Take The Senior Pet Pledge And Change An Animal’s Life

Senior dogs are often overlooked by adopters and rescues. But, those who decide they’d like to adopt an older dog find them to be genuine companions and get much joy in owning an adult dog. Older dogs tend to adapt quicker, they are most likely already housebroken and seem to have better manners than younger dogs or puppies.

Dogs older than 7 years old fall into the senior dog category. Depending on the dog’s breed, they could live for many years after that.

If you choose to adopt a senior dog, you can look forward to several benefits. Here are five big ones:

Senior dogs may spend four times as long in a shelter than a younger animal.
Senior dogs may spend four times as long in a shelter than a younger animal.

5. Senior Pets Need Less Training

According to the ASPCA, senior pets don’t require the constant monitoring and training that puppies and kittens do, and many are already housetrained.

Many senior shelter dogs are already housetrained.
Many senior shelter dogs are already housetrained.

4. Senior Pets Are Easier To Prepare For

As the Animal Foundation reports, adopting an older dog gives pet parents the advantage of knowing from the start important things like their pet’s full-grown size, personality and grooming requirements. This can make it easier for new or particular parents to pick the right pet.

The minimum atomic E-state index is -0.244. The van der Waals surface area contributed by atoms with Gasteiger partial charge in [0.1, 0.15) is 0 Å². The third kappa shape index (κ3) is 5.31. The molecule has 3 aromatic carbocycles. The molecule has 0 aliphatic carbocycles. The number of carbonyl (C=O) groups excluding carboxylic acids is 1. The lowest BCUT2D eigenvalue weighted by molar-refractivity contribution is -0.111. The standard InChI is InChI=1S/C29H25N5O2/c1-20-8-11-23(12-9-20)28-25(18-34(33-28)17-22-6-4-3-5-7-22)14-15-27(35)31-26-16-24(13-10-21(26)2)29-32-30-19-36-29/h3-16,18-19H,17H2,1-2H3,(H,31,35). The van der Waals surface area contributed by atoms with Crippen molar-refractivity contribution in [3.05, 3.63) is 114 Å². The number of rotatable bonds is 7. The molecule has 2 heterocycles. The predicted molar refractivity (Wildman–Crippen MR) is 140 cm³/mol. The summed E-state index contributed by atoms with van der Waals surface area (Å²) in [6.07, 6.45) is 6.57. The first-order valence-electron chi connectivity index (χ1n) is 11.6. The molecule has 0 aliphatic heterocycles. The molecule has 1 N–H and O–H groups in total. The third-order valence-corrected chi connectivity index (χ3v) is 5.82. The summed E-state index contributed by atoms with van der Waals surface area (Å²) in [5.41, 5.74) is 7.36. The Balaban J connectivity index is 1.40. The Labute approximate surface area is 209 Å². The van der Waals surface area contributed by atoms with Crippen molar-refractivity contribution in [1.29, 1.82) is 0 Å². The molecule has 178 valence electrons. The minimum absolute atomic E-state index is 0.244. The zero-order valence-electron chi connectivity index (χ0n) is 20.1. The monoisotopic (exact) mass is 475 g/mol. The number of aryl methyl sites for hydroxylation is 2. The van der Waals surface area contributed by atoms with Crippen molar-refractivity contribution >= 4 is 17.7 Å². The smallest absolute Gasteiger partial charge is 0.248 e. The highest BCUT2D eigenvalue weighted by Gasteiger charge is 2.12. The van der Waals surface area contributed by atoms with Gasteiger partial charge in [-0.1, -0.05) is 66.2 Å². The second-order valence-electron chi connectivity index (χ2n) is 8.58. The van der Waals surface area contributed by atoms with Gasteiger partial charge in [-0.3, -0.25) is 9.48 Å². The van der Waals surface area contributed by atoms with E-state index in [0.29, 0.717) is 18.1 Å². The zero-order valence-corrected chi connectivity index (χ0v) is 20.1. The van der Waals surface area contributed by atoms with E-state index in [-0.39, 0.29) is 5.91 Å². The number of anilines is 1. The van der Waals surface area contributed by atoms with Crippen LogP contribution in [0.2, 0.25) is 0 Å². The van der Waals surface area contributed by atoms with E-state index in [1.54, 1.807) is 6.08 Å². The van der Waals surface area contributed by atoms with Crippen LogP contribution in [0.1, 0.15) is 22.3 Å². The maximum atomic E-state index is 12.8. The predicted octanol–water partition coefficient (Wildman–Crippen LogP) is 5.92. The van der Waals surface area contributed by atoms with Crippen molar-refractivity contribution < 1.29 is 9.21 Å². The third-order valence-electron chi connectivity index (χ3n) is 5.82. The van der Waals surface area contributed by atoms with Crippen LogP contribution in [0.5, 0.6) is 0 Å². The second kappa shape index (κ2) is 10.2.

Senior dogs make great pets and are usually already housetrained.
Senior dogs make great pets and are usually already housetrained.

3. Senior Dogs Have Calmer Temperaments

Dogs with calmer temperaments will often have better manners than youthful, more excitable dogs, How I met My Dog reports. When the mail truck rolls up, an older adult dog may give it a sideways glance, rather than jump off the couch barking at the new intruder. Older dogs often have the benefit of being socialized previously with both other dogs and with other humans, making them more likely to have positive interactions in the future.

Senior pets usually have a calmer temperament than younger animals.
Senior pets usually have a calmer temperament than younger animals.

2. Senior Dogs Make Great Friends

Older animals already have their routines and while they still love to play, they love to relax, cuddle and nap as well, Pets for Patriots reports. They are emotionally mature and more mellow than younger pets, and although they require exercise like any pet, it does not need to be as frequent or vigorous as with a younger animal.

Take the Senior Pet Pledge and change an animal's life!
Take the Senior Pet Pledge and change an animal’s life!

1. Senior Dogs Have More Love to Give

The sad fact is, older dogs get adopted at a much lower rate than younger dogs. According to the ASPCA, they spend on average up to times as long as a younger dog in shelters.

When you adopt an older dog from the shelter, you will be changing a dog’s life. The love you give to this dog is a love it would never have otherwise known. The same goes for the love this dog will return to you.

Help others experience this love, too. Click below to take the Senior Pet Pledge and advocate for senior pet adoptions!

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